In the wake of The Kashmir Files, speculation over facts and accusations of accountability have mobilised intergenerational fractures between Muslims and Hindus in India and Diaspora.
Political leaders have indulged in mudslinging, accusation, and counter-accusation cycles that have at their basis, despite attempts to sweeten the point, a general acceptance that Kashmir Pandits were indeed forced out due to fear of their lives and, for all but the most diehard conspiracy theorists, that this was due to terrorism.
Prima facie, Kashmir Pandits are in exile. Very few remain in the Valley and they are a people with a culture and community on the brink of extinction. Spread out around all parts of the globe, but mainly in Jammu, they are unable to claim their ancestral homes, their temples, their businesses or live freely among the majority Muslim population without fear for their lives.
That has been largely agreed, if my observations are correct, by consensus on all sides. We see this even in arguments with an asterisk *we acknowledge the pain of Pandits, but…followed by the typical refrain of whataboutery. Only the most grotesquely unethical persons claim this exile isn’t real.
I will not make a list of the long line of arguments nor wade through the political and factional point-scoring. My prerogative is to establish a framework for thinking about the suffering of others and the right to justice claimed by Kashmir Pandits which is at its basis no less valid than claims made by Kashmir Muslims. We have heard the voice of Muslims in countless congressional briefings, reports, Kashmiri Scholar Activist articles, anti-Hindutva websites, and news stories.
The parameters of what each party conceives to comprise justice differ, the point of both seeking justice is a valid claim in the context that injustice has occurred to both communities. No rational person would deny that. Who is to blame for that is second to an acknowledgment of the primary issue – injustice.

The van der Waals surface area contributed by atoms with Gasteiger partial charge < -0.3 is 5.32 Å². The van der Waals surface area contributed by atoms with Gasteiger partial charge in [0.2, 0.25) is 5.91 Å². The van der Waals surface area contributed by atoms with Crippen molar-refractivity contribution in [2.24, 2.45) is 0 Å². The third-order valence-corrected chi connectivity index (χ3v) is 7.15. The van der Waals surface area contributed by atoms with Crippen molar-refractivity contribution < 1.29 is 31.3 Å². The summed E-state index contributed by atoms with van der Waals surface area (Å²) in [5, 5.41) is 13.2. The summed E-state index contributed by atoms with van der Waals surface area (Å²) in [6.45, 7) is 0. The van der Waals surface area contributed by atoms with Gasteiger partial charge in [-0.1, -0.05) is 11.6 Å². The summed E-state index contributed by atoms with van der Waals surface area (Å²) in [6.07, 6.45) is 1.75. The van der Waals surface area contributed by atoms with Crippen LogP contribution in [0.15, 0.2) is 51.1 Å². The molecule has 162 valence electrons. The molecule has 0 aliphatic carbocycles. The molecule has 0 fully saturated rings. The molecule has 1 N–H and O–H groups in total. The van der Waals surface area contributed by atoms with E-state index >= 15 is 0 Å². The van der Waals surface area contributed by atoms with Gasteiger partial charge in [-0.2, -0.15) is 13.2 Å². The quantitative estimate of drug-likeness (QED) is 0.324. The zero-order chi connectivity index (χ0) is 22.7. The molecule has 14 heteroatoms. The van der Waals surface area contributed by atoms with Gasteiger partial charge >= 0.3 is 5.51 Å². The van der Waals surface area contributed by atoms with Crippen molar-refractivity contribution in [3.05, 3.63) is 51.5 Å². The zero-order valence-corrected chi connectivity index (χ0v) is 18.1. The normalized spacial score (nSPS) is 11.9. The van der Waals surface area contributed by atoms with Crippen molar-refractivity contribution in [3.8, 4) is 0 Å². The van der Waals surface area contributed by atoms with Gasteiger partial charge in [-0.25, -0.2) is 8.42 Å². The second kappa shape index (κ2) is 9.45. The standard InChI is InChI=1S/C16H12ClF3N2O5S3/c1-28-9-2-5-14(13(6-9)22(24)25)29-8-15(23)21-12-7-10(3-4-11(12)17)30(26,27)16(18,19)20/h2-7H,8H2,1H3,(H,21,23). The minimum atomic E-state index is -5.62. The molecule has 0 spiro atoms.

Whilst some thinly veiled genocide denialist accounts argue that Kashmir Pandits are to blame for their own suffering and the suffering of others, it is impossible to uphold or maintain this view coupled with their inability to safely return. Should it have been a simple mistake, a moment of fear psychosis that drove their families out of the valley, it would be simple to amend.
The families could simply return, mend relationships with the Kashmiri Muslim majority and go about their daily business unscathed, in the assurance that the wider community, police, and security forces have their backs 100% against terrorist actors. This point of view would take a position of neutrality that accepts terrorism in the valley, which is indisputable, is the prime reason for the injustice, and leaves aside, for the time being, the numerous contested claims of injustice metered out by all other parties.
This is not however a possibility. If it is prima facie accepted, and which is also indisputable, that Kashmir Pandits are in exile, regardless of the causes, it is just as prima facie that they are unable to safely return. Therefore, they are self-evidently not doing so, even from neighbouring Jammu. The second part here can be understood by the ongoing calls of terrorists not to allow Kashmir Pandits, Hindus, or anyone who is perceived to align with either ‘Hindutva’ or the Indian Government to reside in the Valley.
Whereas the most consistent accusation of Kashmir Muslims is that it is the Indian Government to blame for the suffering endured by their community, the most consistent accusation of blame made by Kashmir Hindu Pandits is that their suffering was meted out by terrorists and radicalised Muslims of their own community who had turned against them.
The first response of detractors is that Muslim suffering is not depicted in the film, that what happened to Kashmir Pandits is dishonestly portrayed, and that the representation of Muslims as terrorists and violent is Islamophobia. This is contrasted by the accounts of Kashmir Pandits who state that there is, overall, to summarise, a mixture of terrorist attacks, attacks of a communal nature and that the overall climate of terror induced by terrorists in the community, from religious sites, on loudspeakers, issued in public notices, effectively radicalised sections of their community who acted by the commission and by omission to enable their ethnic cleansing.
What Kashmir Pandits argue, if my synopsis adequately reflects their experience, is that their people were killed by terrorists or radicalised members of the community acting on their behalf. By definition, those who committed acts of violence in the name of religious extremist ideology can be safely classed as terror actors.
The line between a mainstream and ordinary Muslim, or for that matter, a person of any faith who indulges in religious extremism, who induces mass fear or terror into the community at large, is no longer protected by UN religious rights and freedoms.
The argument then, that the film, which depicts terrorism, represents Muslims as terrorists, cannot be said to be misrepresenting or stereotyping Muslims, if it is based on factual events. Upon this line of reason enter the disputed facts.